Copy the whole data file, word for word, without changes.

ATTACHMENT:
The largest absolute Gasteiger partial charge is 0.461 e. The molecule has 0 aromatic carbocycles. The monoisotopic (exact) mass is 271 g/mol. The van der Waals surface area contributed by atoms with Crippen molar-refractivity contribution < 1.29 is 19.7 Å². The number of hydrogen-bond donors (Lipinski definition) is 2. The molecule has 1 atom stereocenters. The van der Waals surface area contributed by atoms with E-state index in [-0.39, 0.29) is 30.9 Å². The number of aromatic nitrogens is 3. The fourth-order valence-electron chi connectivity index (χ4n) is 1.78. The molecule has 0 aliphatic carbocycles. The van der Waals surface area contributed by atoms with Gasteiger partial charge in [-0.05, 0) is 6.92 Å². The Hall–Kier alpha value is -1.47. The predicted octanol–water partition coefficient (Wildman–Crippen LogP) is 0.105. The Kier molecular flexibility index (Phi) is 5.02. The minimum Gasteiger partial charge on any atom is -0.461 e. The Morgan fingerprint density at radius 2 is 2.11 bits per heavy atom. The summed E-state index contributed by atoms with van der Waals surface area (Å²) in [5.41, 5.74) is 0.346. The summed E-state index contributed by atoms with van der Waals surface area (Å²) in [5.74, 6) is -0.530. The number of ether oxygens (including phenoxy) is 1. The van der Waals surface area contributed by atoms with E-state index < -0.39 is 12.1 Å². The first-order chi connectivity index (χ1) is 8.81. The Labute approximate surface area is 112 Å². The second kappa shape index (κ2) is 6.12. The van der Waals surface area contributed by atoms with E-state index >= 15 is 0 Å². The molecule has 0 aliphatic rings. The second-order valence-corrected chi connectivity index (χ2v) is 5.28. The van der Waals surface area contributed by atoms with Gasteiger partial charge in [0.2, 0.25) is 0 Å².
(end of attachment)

The largest absolute Gasteiger partial charge is 0.461 e. The molecule has 0 aromatic carbocycles. The monoisotopic (exact) mass is 271 g/mol. The van der Waals surface area contributed by atoms with Crippen molar-refractivity contribution < 1.29 is 19.7 Å². The number of hydrogen-bond donors (Lipinski definition) is 2. The molecule has 1 atom stereocenters. The van der Waals surface area contributed by atoms with E-state index in [-0.39, 0.29) is 30.9 Å². The number of aromatic nitrogens is 3. The fourth-order valence-electron chi connectivity index (χ4n) is 1.78. The molecule has 0 aliphatic carbocycles. The van der Waals surface area contributed by atoms with Gasteiger partial charge in [-0.05, 0) is 6.92 Å². The Hall–Kier alpha value is -1.47. The predicted octanol–water partition coefficient (Wildman–Crippen LogP) is 0.105. The Kier molecular flexibility index (Phi) is 5.02. The minimum Gasteiger partial charge on any atom is -0.461 e. The Morgan fingerprint density at radius 2 is 2.11 bits per heavy atom. The summed E-state index contributed by atoms with van der Waals surface area (Å²) in [5.41, 5.74) is 0.346. The summed E-state index contributed by atoms with van der Waals surface area (Å²) in [5.74, 6) is -0.530. The number of ether oxygens (including phenoxy) is 1. The van der Waals surface area contributed by atoms with E-state index < -0.39 is 12.1 Å². The first-order chi connectivity index (χ1) is 8.81. The Labute approximate surface area is 112 Å². The second kappa shape index (κ2) is 6.12. The van der Waals surface area contributed by atoms with E-state index >= 15 is 0 Å². The molecule has 0 aliphatic rings. The second-order valence-corrected chi connectivity index (χ2v) is 5.28. The van der Waals surface area contributed by atoms with Gasteiger partial charge in [0.2, 0.25) is 0 Å².